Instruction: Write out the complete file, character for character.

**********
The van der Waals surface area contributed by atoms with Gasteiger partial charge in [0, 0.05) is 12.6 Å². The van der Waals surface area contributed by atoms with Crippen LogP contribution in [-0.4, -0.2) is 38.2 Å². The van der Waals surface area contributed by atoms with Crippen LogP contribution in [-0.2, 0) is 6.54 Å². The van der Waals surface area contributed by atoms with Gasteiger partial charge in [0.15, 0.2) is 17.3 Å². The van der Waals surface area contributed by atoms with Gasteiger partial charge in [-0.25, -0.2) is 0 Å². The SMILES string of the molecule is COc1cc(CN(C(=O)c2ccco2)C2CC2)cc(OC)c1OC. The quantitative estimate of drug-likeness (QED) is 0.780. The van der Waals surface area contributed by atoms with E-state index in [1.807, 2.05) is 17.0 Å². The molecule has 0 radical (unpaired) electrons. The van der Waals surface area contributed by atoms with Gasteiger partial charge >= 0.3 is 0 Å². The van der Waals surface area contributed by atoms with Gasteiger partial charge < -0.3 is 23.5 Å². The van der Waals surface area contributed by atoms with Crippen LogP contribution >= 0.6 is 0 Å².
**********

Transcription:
The van der Waals surface area contributed by atoms with Gasteiger partial charge in [0, 0.05) is 12.6 Å². The van der Waals surface area contributed by atoms with Crippen LogP contribution in [-0.4, -0.2) is 38.2 Å². The van der Waals surface area contributed by atoms with Crippen LogP contribution in [-0.2, 0) is 6.54 Å². The van der Waals surface area contributed by atoms with Gasteiger partial charge in [0.15, 0.2) is 17.3 Å². The van der Waals surface area contributed by atoms with Gasteiger partial charge in [-0.25, -0.2) is 0 Å². The SMILES string of the molecule is COc1cc(CN(C(=O)c2ccco2)C2CC2)cc(OC)c1OC. The quantitative estimate of drug-likeness (QED) is 0.780. The van der Waals surface area contributed by atoms with E-state index in [1.807, 2.05) is 17.0 Å². The molecule has 0 radical (unpaired) electrons. The van der Waals surface area contributed by atoms with Gasteiger partial charge >= 0.3 is 0 Å². The van der Waals surface area contributed by atoms with Gasteiger partial charge < -0.3 is 23.5 Å². The van der Waals surface area contributed by atoms with Crippen LogP contribution >= 0.6 is 0 Å².